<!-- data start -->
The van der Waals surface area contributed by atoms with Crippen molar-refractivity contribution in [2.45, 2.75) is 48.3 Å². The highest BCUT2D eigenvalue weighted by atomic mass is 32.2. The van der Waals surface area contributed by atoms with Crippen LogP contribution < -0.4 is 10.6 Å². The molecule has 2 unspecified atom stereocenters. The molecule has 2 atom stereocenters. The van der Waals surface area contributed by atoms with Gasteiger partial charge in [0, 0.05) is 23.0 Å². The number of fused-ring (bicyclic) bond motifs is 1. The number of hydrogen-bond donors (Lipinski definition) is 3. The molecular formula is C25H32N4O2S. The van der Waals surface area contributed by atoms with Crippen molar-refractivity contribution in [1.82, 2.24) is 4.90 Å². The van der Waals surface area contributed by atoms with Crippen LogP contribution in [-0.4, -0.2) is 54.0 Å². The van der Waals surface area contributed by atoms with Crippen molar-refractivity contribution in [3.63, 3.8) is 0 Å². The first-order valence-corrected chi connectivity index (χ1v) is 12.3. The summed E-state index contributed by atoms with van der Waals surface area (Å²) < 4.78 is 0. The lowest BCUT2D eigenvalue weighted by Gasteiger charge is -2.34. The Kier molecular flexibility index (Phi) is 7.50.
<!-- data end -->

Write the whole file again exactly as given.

The van der Waals surface area contributed by atoms with Crippen molar-refractivity contribution in [2.45, 2.75) is 48.3 Å². The highest BCUT2D eigenvalue weighted by atomic mass is 32.2. The van der Waals surface area contributed by atoms with Crippen LogP contribution < -0.4 is 10.6 Å². The molecule has 2 unspecified atom stereocenters. The molecule has 2 atom stereocenters. The van der Waals surface area contributed by atoms with Gasteiger partial charge in [0, 0.05) is 23.0 Å². The number of fused-ring (bicyclic) bond motifs is 1. The number of hydrogen-bond donors (Lipinski definition) is 3. The molecular formula is C25H32N4O2S. The van der Waals surface area contributed by atoms with Crippen molar-refractivity contribution in [1.82, 2.24) is 4.90 Å². The van der Waals surface area contributed by atoms with Crippen LogP contribution in [-0.4, -0.2) is 54.0 Å². The van der Waals surface area contributed by atoms with Crippen molar-refractivity contribution in [3.63, 3.8) is 0 Å². The first-order valence-corrected chi connectivity index (χ1v) is 12.3. The summed E-state index contributed by atoms with van der Waals surface area (Å²) < 4.78 is 0. The lowest BCUT2D eigenvalue weighted by Gasteiger charge is -2.34. The Kier molecular flexibility index (Phi) is 7.50.